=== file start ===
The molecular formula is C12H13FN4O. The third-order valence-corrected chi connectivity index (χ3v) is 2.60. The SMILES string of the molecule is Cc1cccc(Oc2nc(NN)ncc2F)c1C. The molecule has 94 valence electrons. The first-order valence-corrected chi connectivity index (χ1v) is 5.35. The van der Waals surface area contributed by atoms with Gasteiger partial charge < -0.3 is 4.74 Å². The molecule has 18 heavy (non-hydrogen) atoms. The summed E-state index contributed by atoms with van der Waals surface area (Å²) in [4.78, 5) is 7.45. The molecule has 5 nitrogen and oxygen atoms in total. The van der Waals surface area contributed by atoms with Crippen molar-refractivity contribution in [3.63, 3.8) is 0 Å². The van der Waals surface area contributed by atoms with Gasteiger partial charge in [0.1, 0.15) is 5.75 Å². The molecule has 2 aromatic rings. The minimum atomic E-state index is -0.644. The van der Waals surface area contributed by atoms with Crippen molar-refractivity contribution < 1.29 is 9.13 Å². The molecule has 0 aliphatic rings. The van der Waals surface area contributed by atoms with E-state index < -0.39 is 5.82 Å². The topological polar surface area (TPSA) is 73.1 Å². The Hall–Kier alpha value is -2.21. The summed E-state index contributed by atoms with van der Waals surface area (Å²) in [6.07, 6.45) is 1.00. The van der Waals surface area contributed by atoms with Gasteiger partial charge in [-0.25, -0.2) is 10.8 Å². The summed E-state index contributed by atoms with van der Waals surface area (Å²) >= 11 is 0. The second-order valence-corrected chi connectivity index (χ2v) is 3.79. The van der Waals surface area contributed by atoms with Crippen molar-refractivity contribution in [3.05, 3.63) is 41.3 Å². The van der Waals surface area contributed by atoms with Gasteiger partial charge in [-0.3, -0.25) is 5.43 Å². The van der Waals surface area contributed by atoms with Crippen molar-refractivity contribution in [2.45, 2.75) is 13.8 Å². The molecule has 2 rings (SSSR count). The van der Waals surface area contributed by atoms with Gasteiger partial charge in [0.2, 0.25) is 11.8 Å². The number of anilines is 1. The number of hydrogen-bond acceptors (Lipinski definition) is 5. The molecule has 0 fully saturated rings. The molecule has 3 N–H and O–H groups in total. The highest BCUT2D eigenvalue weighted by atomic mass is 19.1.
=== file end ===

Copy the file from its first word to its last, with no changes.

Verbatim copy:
The molecular formula is C12H13FN4O. The third-order valence-corrected chi connectivity index (χ3v) is 2.60. The SMILES string of the molecule is Cc1cccc(Oc2nc(NN)ncc2F)c1C. The molecule has 94 valence electrons. The first-order valence-corrected chi connectivity index (χ1v) is 5.35. The van der Waals surface area contributed by atoms with Gasteiger partial charge < -0.3 is 4.74 Å². The molecule has 18 heavy (non-hydrogen) atoms. The summed E-state index contributed by atoms with van der Waals surface area (Å²) in [4.78, 5) is 7.45. The molecule has 5 nitrogen and oxygen atoms in total. The van der Waals surface area contributed by atoms with Crippen molar-refractivity contribution in [3.63, 3.8) is 0 Å². The van der Waals surface area contributed by atoms with Gasteiger partial charge in [0.1, 0.15) is 5.75 Å². The molecule has 2 aromatic rings. The minimum atomic E-state index is -0.644. The van der Waals surface area contributed by atoms with Crippen molar-refractivity contribution < 1.29 is 9.13 Å². The molecule has 0 aliphatic rings. The van der Waals surface area contributed by atoms with E-state index < -0.39 is 5.82 Å². The topological polar surface area (TPSA) is 73.1 Å². The Hall–Kier alpha value is -2.21. The summed E-state index contributed by atoms with van der Waals surface area (Å²) in [6.07, 6.45) is 1.00. The van der Waals surface area contributed by atoms with Gasteiger partial charge in [-0.25, -0.2) is 10.8 Å². The summed E-state index contributed by atoms with van der Waals surface area (Å²) >= 11 is 0. The second-order valence-corrected chi connectivity index (χ2v) is 3.79. The van der Waals surface area contributed by atoms with Crippen molar-refractivity contribution in [3.05, 3.63) is 41.3 Å². The van der Waals surface area contributed by atoms with Gasteiger partial charge in [-0.3, -0.25) is 5.43 Å². The van der Waals surface area contributed by atoms with Crippen molar-refractivity contribution in [2.45, 2.75) is 13.8 Å². The molecule has 2 rings (SSSR count). The van der Waals surface area contributed by atoms with Gasteiger partial charge in [0.2, 0.25) is 11.8 Å². The number of anilines is 1. The number of hydrogen-bond acceptors (Lipinski definition) is 5. The molecule has 0 fully saturated rings. The molecule has 3 N–H and O–H groups in total. The highest BCUT2D eigenvalue weighted by atomic mass is 19.1.